Last weekend I wrote about how I do SharePoint 2010 development & presentations both on the road and also from my home office. In that post I broke it down into two categories: what I use as my portable rig (laptop) and what I use when I’m not on the road in my home office. Since I posted that I’ve had quite a few questions through my blog about the silent virtualization server I setup. So I’ll take a minute to update you on that setup here on that post… hopefully it helps someone else in the same scenario.
A few years back (late 2008) I decided to invest in my home office and get a server that would simply act as a virtualization server (vRig). You can read about the saga I went through in three posts: part 1, part 2, part 3. The result is that I ended up building a custom server that was designed to host multiple virtual machines and be as quiet as possible. That’s what I documented here with all the details on the specs and picture sand such.
Over the last 2.5 years I’ve become incredibly reliant on that server. There are times when it goes down for some reason or another and when it does, it’s crippling. It not only stops me but it impacts our business, Critical Path Training, I kept finding myself wanting a little more security and redundancy. So earlier this year I embarked on building a 2nd one with the same requirements (fast, quiet/silent & reliable).
Last time I did this a handful of people told me they took my specs and build the same rig out themselves. These ranged from individuals like me who work out of a home office & some small consulting shops that needed to host multiple machines without buying a lot of servers and keeping costs down. So this time around, I’ll share the same specs.
Some stuff has changed since the last time I built one of these. Drives are bigger, boards support more RAM & have more features. So here’s what I settled on:
Motherboard: ASUS Z8PE-D12 w/ the ASMB4-iKVM module (link)
Big fan… plenty of room and supports a TON of RAM. Best of all, onboard RAID and a killer iKVM module so I can go straight to the box via IP even when it’s off and turn it on as well as remotely monitor the sensors.
CPU: Intel Quad Core Xeon E5620 2.4Ghz (quantity 2) (link)
Newer version & lower power than what I had in the old server. So far these guys have been running great!
CPU Heatsinks: Noctua NH-U12DX 1366 Xeon Quiet CPU Cooler (quantity 2) (link)
Last time around I used Thermalright’s, but they didn’t fit in the server this time around based on the way the ASUS board is designed. Bit frustrating… I had to do a little extra doctoring up to cut off some of the radiator fans with a Dremel so they would clear the RAM heatsinks.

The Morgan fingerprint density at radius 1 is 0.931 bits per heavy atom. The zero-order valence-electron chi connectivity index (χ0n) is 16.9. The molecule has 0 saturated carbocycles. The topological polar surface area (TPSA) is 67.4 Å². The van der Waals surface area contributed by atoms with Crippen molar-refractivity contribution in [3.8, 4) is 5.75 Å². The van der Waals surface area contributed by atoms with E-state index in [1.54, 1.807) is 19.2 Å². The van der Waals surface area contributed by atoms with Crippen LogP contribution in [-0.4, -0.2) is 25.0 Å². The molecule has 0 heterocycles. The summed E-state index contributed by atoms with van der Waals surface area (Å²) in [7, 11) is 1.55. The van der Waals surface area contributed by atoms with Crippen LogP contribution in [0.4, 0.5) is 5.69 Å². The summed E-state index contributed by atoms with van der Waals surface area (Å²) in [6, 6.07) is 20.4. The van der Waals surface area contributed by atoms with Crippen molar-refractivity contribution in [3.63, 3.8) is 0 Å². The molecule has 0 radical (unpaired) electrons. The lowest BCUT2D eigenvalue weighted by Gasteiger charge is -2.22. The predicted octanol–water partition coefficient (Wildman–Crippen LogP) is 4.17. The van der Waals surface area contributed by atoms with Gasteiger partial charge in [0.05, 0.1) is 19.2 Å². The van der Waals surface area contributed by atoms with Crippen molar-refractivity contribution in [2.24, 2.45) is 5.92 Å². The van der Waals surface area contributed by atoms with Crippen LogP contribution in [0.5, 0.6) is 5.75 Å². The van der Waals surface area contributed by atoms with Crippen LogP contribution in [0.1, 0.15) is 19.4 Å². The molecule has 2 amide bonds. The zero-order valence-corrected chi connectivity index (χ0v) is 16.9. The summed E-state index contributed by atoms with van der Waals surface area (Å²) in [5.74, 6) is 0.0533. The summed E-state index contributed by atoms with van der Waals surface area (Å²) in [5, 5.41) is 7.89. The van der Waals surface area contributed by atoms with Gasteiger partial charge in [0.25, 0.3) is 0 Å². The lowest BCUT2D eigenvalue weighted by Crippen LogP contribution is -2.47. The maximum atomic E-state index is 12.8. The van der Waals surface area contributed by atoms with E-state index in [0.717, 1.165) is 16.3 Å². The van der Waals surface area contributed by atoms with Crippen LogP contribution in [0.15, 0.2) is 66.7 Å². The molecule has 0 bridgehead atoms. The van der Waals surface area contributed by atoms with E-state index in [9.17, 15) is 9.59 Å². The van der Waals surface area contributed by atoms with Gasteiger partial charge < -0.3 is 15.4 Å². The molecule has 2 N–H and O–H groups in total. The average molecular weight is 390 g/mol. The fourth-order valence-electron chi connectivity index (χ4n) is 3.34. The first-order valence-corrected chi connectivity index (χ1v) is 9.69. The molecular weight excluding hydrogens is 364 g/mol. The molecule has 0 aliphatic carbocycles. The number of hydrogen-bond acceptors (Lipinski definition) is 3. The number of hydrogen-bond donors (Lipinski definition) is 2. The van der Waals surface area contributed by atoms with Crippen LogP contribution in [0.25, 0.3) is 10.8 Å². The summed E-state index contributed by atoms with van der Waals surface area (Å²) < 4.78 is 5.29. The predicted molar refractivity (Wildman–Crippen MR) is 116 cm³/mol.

Memory: Crucial 8GB DDR3 PC10600 (quantity 6) for 48GB (link)
I love their stuff… can’t go wrong with these guys.
RAM gets HOT… these keep them cool and make them look pretty slick. I did the same thing on the old box, check it out.
Drives: Western Digital Caviar Black 2TB 7200RPM 64MB Cache SATA 3GB (quantity 6) (link)
These are setup RAID 0+1 for a total of two striped and mirrored 6TB arrays for 6TB of fault tolerant storage.
Power Supply: Thermaltake Toughpower W0133RU 1200W ATX12V (link)
Learned my lesson last time after going through three PSU’s before I found one that worked. This time I needed more power with all the drives (I know my old server is a bit under-powered)
Case: Cooler Master Cosmos 1000 (link)
Same exact case for the other server. I love the airflow, how open it is and the handles making it easy to slide around. Best of all, the two servers look identical!
All in all, this monster box was around $4,000 & provides some fantastic peace of mind. It’s now the primary server in my home office & the older one is still heavily used. Both have schedules where their VMs are shut down and backed up to each other weekly so if one goes down, I can bring the other one up fairly quick.
As I said, hopefully this helps someone in sharing these specs. I’ll pass on showing pictures this time around as it looks about the same as the older server I’ve already shared pictures of.comments powered by Disqus